Looking for Info on Managing Your Own Abortion? Here’s What You Need to Know (UPDATED SEPTEMBER 1, 2021)

46193283051_a9b353ab78_hUpdated June 10, 2021

Self-managed abortion care using pills is very safe – the most dangerous aspect of it is not feeling able to go to the hospital for follow up care in the rare event that there is a complication. Again, medication abortion is remarkably safe, it is the legal rules and potential for arrest that make self-managing abortion care via medication “dangerous.”

  • If you live in a state that allows telemed abortion access, you can obtain medication abortion through a local clinic. The costs will range between $400 and $700 and there funding options for those who qualify in order to make the price more manageable. Use the clinic finder option here to discern which clinic might be closest to you (it may not actually be in your state).
  • AidAccess is offering medication abortion through their website, which can be accessed here. This medicine will cost $150 or less, depending on your financial need. Be aware that medication is taking anywhere from two to four weeks to arrive, and add that calculation into your plan. Medication abortion is at its most optimal when done prior to 10 weeks after your last period, although it will still be effective in many cases further into gestation. AidAccess is now offering medication for people who are worried they could become pregnant, too, so you no longer need a verified pregnancy to do this. People should consider getting medicine before they need it.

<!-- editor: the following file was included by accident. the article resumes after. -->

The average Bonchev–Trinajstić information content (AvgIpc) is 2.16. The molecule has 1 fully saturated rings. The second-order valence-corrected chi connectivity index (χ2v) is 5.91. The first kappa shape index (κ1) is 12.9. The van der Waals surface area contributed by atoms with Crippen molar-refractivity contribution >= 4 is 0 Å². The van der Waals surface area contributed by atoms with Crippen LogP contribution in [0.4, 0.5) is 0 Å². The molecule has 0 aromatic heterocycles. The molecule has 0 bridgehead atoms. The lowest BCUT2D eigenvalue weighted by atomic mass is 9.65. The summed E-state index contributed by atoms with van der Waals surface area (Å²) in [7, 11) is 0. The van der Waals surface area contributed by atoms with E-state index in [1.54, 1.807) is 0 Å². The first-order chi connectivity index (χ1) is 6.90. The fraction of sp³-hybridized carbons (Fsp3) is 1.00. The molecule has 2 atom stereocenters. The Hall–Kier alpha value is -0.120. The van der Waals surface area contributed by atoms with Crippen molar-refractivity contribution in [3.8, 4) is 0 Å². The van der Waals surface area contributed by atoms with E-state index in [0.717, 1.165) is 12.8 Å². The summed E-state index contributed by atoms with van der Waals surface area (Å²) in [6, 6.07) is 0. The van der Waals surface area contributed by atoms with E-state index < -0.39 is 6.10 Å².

•  PlanC offers a list of verified sites (including AidAccess) where pills can be obtained. Their recommendations are here.
  • Do you have someone you can completely trust who lives in California or New York? Consider contacting Hey Jane. Medication costs $200, but can only be delivered to these two states currently. However, they arrive in three business days or less, providing time for someone to forward them to a different address in less time than it takes to receive an AidAccess package. (Hey Jane at this point does not require an ultrasound to verify a pregnancy, however do be aware that these partnerships are exactly what legislators refer to when they say “aiding and abetting an abortion.”)